This optical illusion reveals whether you're an optimist or a pessimist
Independent

An optical illusion supposedly reveals if you're left-brained or right-brained depending on what animal you see but the only thing it seems to be proving is how mind-bending it is to look at.

The popular illusion is going viral on social media once again.

Twitter user Pam posted the optical illusion with the caption, "Depending on how your brain works (left brain, right brain) you see a cat or a moose in this pattern. Whatever animal you see isn’t part of the image, just an optical illusion created by your own brain. If you zoom in on any of the features you see, the illusion disappears"

The animals within the illusion will only reveal themselves when you look at the image from further away, if you look at it too closely it just appears as swirly patterns.

While the cat seems to be fairly easy for people to find, most viewers cannot find the moose.

"I call BS, no one sees a moose," Jess replied on Twitter.

"Even with a visual aid laying out both patterns, I still can’t see the moose," a Twitter user said.

Most people agreed, nobody could see the moose. Leading some to believe there is no moose.

This optical illusion will determine if you're right-brained or left-brained based on what animal you see Twitter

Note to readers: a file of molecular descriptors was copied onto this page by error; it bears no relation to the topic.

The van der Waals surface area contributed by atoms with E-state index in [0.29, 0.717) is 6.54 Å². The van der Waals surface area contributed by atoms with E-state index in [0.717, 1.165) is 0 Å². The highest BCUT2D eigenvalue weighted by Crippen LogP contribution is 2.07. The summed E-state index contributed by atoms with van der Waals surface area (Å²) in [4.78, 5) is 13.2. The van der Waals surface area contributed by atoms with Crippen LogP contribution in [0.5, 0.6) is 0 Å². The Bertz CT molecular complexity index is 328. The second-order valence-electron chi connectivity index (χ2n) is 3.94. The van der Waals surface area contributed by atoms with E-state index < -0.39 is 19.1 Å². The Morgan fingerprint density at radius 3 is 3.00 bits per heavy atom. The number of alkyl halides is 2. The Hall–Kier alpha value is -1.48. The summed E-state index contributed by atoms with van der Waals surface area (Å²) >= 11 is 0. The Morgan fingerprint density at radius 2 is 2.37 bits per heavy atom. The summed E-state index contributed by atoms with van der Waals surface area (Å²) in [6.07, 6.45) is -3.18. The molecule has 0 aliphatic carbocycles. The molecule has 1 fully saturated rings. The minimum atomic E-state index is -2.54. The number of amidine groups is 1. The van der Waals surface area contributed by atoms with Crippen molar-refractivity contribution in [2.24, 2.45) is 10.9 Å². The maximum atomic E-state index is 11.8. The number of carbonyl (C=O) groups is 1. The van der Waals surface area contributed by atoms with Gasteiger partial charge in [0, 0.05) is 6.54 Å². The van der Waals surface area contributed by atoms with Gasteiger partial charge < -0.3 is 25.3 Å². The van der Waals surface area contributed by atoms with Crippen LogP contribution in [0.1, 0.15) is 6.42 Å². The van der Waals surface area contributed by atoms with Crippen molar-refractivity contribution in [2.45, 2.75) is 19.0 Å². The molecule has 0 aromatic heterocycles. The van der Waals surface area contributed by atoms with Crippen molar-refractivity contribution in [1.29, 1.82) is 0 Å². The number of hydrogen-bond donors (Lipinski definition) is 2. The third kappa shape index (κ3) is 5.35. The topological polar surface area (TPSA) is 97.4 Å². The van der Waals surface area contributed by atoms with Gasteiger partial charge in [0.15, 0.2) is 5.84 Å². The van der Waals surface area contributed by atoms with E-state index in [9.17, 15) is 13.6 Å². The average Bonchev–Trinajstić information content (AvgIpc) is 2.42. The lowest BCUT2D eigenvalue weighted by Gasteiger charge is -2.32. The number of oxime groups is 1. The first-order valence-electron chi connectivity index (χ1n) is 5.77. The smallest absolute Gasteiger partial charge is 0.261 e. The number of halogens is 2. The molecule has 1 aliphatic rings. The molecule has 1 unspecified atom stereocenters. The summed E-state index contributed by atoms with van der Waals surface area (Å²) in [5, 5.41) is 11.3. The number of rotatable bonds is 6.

Neither Pam nor the internet could give a definitive answer to which animal was associated with each side of the brain. Although some have their suspicions that the cat means people are left-brained.

The lack of clarity on each animal's meaning only convinced some users that the elusive moose was non-existent and the illusion was just meant to make people stare longer.

But no matter how long people stared at this one, nobody could seem to find the moose. Some even reported not seeing anything at all.

"I didn’t see either one, I must be brain dead, oh well. Lol," Twitter user Gregory said.

Have your say in our news democracy. Click the upvote icon at the top of the page to help raise this article through the indy100 rankings.

Please log in or register to upvote this article
The Conversation (0)